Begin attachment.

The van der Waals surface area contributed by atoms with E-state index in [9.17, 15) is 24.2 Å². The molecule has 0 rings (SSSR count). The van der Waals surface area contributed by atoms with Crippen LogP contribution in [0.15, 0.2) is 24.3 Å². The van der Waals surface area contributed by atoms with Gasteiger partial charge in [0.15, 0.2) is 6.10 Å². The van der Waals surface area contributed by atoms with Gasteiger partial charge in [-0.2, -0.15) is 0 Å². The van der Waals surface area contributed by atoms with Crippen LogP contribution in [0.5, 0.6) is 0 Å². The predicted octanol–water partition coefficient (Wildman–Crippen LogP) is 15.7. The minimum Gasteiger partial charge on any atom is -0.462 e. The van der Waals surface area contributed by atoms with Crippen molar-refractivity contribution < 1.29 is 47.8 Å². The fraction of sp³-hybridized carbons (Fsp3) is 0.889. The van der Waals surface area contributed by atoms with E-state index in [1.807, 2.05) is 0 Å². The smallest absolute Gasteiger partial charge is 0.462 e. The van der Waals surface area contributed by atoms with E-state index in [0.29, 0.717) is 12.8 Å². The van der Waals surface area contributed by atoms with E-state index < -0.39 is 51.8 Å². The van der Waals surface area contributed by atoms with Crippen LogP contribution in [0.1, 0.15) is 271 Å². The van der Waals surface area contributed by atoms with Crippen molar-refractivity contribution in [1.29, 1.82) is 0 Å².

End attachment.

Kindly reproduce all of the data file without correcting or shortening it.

The van der Waals surface area contributed by atoms with E-state index in [9.17, 15) is 24.2 Å². The molecule has 0 rings (SSSR count). The van der Waals surface area contributed by atoms with Crippen LogP contribution in [0.15, 0.2) is 24.3 Å². The van der Waals surface area contributed by atoms with Gasteiger partial charge in [0.15, 0.2) is 6.10 Å². The van der Waals surface area contributed by atoms with Gasteiger partial charge in [-0.2, -0.15) is 0 Å². The van der Waals surface area contributed by atoms with Crippen LogP contribution in [0.5, 0.6) is 0 Å². The predicted octanol–water partition coefficient (Wildman–Crippen LogP) is 15.7. The minimum Gasteiger partial charge on any atom is -0.462 e. The van der Waals surface area contributed by atoms with Crippen molar-refractivity contribution < 1.29 is 47.8 Å². The fraction of sp³-hybridized carbons (Fsp3) is 0.889. The van der Waals surface area contributed by atoms with E-state index in [1.807, 2.05) is 0 Å². The smallest absolute Gasteiger partial charge is 0.462 e. The van der Waals surface area contributed by atoms with E-state index in [0.29, 0.717) is 12.8 Å². The van der Waals surface area contributed by atoms with E-state index < -0.39 is 51.8 Å². The van der Waals surface area contributed by atoms with Crippen LogP contribution in [0.1, 0.15) is 271 Å². The van der Waals surface area contributed by atoms with Crippen molar-refractivity contribution in [1.29, 1.82) is 0 Å².